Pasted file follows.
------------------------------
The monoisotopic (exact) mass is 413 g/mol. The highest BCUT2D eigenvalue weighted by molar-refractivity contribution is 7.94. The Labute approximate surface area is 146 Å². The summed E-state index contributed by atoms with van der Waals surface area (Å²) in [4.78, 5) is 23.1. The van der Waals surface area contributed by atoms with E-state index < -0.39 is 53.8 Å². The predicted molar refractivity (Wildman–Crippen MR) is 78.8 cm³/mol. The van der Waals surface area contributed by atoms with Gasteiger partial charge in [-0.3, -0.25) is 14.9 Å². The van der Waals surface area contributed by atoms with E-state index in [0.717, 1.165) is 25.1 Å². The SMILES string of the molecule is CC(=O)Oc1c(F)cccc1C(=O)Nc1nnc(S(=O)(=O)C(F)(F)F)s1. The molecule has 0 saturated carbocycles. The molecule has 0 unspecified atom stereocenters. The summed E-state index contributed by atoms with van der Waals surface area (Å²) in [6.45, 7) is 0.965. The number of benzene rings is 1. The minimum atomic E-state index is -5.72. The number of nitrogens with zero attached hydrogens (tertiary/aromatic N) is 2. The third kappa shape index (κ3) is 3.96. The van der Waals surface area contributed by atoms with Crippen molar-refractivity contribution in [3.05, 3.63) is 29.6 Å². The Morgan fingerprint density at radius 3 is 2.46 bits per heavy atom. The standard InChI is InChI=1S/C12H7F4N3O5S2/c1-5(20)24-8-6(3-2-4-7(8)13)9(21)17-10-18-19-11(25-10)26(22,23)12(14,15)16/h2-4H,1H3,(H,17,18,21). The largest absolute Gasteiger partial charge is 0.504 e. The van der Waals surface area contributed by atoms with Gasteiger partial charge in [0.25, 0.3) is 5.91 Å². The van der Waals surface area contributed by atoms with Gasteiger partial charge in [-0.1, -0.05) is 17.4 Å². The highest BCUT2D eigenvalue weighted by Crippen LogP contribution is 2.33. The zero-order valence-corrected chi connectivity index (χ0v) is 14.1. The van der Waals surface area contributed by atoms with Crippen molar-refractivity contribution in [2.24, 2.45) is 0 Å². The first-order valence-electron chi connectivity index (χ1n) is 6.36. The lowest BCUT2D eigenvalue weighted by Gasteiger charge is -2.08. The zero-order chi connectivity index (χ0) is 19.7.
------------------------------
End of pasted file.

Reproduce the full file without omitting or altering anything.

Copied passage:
The monoisotopic (exact) mass is 413 g/mol. The highest BCUT2D eigenvalue weighted by molar-refractivity contribution is 7.94. The Labute approximate surface area is 146 Å². The summed E-state index contributed by atoms with van der Waals surface area (Å²) in [4.78, 5) is 23.1. The van der Waals surface area contributed by atoms with E-state index < -0.39 is 53.8 Å². The predicted molar refractivity (Wildman–Crippen MR) is 78.8 cm³/mol. The van der Waals surface area contributed by atoms with Gasteiger partial charge in [-0.3, -0.25) is 14.9 Å². The van der Waals surface area contributed by atoms with E-state index in [0.717, 1.165) is 25.1 Å². The SMILES string of the molecule is CC(=O)Oc1c(F)cccc1C(=O)Nc1nnc(S(=O)(=O)C(F)(F)F)s1. The molecule has 0 saturated carbocycles. The molecule has 0 unspecified atom stereocenters. The summed E-state index contributed by atoms with van der Waals surface area (Å²) in [6.45, 7) is 0.965. The number of benzene rings is 1. The minimum atomic E-state index is -5.72. The number of nitrogens with zero attached hydrogens (tertiary/aromatic N) is 2. The third kappa shape index (κ3) is 3.96. The van der Waals surface area contributed by atoms with Crippen molar-refractivity contribution in [3.05, 3.63) is 29.6 Å². The Morgan fingerprint density at radius 3 is 2.46 bits per heavy atom. The standard InChI is InChI=1S/C12H7F4N3O5S2/c1-5(20)24-8-6(3-2-4-7(8)13)9(21)17-10-18-19-11(25-10)26(22,23)12(14,15)16/h2-4H,1H3,(H,17,18,21). The largest absolute Gasteiger partial charge is 0.504 e. The van der Waals surface area contributed by atoms with Gasteiger partial charge in [0.25, 0.3) is 5.91 Å². The van der Waals surface area contributed by atoms with Gasteiger partial charge in [-0.1, -0.05) is 17.4 Å². The highest BCUT2D eigenvalue weighted by Crippen LogP contribution is 2.33. The zero-order valence-corrected chi connectivity index (χ0v) is 14.1. The van der Waals surface area contributed by atoms with Crippen molar-refractivity contribution in [2.24, 2.45) is 0 Å². The first-order valence-electron chi connectivity index (χ1n) is 6.36. The lowest BCUT2D eigenvalue weighted by Gasteiger charge is -2.08. The zero-order chi connectivity index (χ0) is 19.7.